News State Victoria News Drunk-driver Emily Toulson jailed for Mount Evelyn crash that killed teenager Amber Beard

Drunk-driver Emily Toulson jailed for Mount Evelyn crash that killed teenager Amber Beard

Passengers in the car asked Toulson to slow down in the minutes before the crash. Photo: ABC
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A drunk-driver who killed a 16-year-old girl when she crashed into a pole at high speed with eight passengers crammed into her car has been jailed for at least five years.

Emily Toulson, 24, was more than twice the blood-alcohol limit when she took a bend at high speed, clipped two cars coming in the opposite direction and slammed into a pole at Mount Evelyn, east of Melbourne, in October 2015.

Amber Beard, 16, was sitting on her brother’s lap in the front passenger seat of the sedan and was killed in the crash. Five other passengers were seriously injured.

Toulson also suffered serious injuries, including an acquired brain injury.

She pleaded guilty to culpable driving causing death and five counts of negligently causing serious injury.

In sentencing, County Court Judge Michael O’Connell said it was difficult to overstate the seriousness of her offending.

“You were grossly affected by alcohol, you’d been told not to drive, your car keys had been taken from you but you demanded them back, you then drove dangerously and at excessive speed … you ignored requests to slow down,” he said.

‘My baby didn’t come home’

The court heard Toulson had been binge drinking with friends on the day of the crash.

Her boyfriend had taken her car keys off her but a friend later gave them back.

In the minutes before the crash, two of Toulson’s passengers asked her to slow down, concerned she was tailgating other cars, speeding and overtaking dangerously.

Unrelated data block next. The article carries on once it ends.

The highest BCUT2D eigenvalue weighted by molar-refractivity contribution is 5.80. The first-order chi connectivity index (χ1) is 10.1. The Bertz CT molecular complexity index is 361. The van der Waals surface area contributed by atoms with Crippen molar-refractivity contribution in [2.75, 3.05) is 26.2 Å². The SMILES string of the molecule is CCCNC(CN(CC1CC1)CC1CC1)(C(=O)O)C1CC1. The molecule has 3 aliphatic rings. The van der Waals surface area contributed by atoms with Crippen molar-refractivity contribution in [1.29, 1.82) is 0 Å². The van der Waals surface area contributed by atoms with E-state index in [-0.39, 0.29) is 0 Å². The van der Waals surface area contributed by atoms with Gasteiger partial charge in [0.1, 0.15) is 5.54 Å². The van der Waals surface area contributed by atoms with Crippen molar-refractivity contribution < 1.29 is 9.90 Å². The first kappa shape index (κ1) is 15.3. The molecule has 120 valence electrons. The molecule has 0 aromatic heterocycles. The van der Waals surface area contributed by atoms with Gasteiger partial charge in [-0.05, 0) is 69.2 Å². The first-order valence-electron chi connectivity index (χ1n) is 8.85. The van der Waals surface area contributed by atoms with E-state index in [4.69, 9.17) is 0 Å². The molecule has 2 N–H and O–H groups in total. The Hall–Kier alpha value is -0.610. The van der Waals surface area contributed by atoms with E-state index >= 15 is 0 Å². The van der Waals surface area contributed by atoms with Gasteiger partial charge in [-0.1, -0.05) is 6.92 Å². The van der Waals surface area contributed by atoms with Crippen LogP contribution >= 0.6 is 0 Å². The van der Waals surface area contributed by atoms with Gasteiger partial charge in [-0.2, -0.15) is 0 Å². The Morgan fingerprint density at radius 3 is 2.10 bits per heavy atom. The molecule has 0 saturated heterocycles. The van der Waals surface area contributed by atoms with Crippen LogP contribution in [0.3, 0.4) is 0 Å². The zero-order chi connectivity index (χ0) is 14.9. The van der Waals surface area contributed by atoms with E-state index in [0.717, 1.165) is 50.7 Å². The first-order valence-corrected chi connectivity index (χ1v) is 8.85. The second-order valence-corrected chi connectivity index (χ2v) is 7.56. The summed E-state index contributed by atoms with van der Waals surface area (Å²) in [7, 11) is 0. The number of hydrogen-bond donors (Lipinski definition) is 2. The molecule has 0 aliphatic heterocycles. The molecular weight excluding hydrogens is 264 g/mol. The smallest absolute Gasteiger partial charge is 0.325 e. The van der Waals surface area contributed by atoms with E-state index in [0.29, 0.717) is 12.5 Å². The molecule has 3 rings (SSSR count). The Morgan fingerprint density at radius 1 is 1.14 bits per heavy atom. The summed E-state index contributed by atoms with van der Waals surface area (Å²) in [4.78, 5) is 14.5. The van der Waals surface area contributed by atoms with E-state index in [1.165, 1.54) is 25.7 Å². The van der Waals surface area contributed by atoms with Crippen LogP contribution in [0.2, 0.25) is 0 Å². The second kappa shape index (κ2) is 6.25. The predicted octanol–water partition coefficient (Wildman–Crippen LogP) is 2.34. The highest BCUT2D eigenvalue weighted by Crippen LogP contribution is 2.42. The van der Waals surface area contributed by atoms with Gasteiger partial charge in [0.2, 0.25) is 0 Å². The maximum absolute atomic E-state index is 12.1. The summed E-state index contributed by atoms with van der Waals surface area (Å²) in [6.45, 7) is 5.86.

Her teenage victim’s mother earlier told the court she would never get over her daughter’s death.

“We didn’t have much but what we had was each other,” she said.

“All that changed on the sixth of October 2015, when my baby didn’t come home.”

Binge-drinking to cope with depression

The court heard Toulson’s personal life had deteriorated in the months leading up to the crash.

She had depression and had lost custody of her young children, who were living with her mother.

The court heard Toulson had begun binge drinking as a way of coping.

Outside court, her sister, Charlotte Pritchett, said she hoped the case would raise awareness about the tragic consequences of drink-driving.

“She never set out to harm anyone let alone have somebody lose their life,” she said.

Emily herself suffered severe and life-threatening injuries … one of which was a severe brain injury We weren’t the one who lost a loved one but … we came very close and we lost the Emily we all knew.”

Judge O’Connell said Toulson was deeply remorseful and her offending was out of character.

The court was told she would live permanently with impaired mental function.

Toulson was sentenced to eight years and eight months in prison, but will be eligible for parole in five years.